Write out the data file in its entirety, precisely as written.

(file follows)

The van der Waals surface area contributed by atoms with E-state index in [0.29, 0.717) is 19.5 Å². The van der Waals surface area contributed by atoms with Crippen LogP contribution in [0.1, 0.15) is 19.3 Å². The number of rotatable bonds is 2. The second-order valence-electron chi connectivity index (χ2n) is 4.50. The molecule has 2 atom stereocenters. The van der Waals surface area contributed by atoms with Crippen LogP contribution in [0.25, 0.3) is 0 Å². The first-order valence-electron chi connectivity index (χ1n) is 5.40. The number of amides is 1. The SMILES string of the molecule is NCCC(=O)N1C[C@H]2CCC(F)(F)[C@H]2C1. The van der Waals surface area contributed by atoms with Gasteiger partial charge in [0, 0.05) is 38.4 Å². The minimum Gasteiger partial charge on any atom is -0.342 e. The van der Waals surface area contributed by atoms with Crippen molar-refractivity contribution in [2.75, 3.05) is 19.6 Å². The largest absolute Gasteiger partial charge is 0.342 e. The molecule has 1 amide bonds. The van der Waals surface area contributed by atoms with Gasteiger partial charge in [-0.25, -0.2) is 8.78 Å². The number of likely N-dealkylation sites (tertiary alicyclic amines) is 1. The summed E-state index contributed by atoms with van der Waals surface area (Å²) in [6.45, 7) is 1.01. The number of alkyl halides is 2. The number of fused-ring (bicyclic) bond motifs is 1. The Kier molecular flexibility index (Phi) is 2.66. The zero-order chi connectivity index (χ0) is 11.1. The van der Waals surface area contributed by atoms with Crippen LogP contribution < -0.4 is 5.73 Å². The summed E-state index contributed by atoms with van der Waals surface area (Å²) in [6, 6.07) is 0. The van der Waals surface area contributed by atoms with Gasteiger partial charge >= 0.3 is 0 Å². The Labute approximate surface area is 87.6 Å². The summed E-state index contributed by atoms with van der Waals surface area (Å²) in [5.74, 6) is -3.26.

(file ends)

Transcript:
The van der Waals surface area contributed by atoms with E-state index in [0.29, 0.717) is 19.5 Å². The van der Waals surface area contributed by atoms with Crippen LogP contribution in [0.1, 0.15) is 19.3 Å². The number of rotatable bonds is 2. The second-order valence-electron chi connectivity index (χ2n) is 4.50. The molecule has 2 atom stereocenters. The van der Waals surface area contributed by atoms with Crippen LogP contribution in [0.25, 0.3) is 0 Å². The first-order valence-electron chi connectivity index (χ1n) is 5.40. The number of amides is 1. The SMILES string of the molecule is NCCC(=O)N1C[C@H]2CCC(F)(F)[C@H]2C1. The van der Waals surface area contributed by atoms with Gasteiger partial charge in [0, 0.05) is 38.4 Å². The minimum Gasteiger partial charge on any atom is -0.342 e. The van der Waals surface area contributed by atoms with Crippen molar-refractivity contribution in [2.75, 3.05) is 19.6 Å². The largest absolute Gasteiger partial charge is 0.342 e. The molecule has 1 amide bonds. The van der Waals surface area contributed by atoms with Gasteiger partial charge in [-0.25, -0.2) is 8.78 Å². The number of likely N-dealkylation sites (tertiary alicyclic amines) is 1. The summed E-state index contributed by atoms with van der Waals surface area (Å²) in [6.45, 7) is 1.01. The number of alkyl halides is 2. The number of fused-ring (bicyclic) bond motifs is 1. The Kier molecular flexibility index (Phi) is 2.66. The zero-order chi connectivity index (χ0) is 11.1. The van der Waals surface area contributed by atoms with Crippen LogP contribution < -0.4 is 5.73 Å². The summed E-state index contributed by atoms with van der Waals surface area (Å²) in [6, 6.07) is 0. The van der Waals surface area contributed by atoms with Gasteiger partial charge >= 0.3 is 0 Å². The Labute approximate surface area is 87.6 Å². The summed E-state index contributed by atoms with van der Waals surface area (Å²) in [5.74, 6) is -3.26.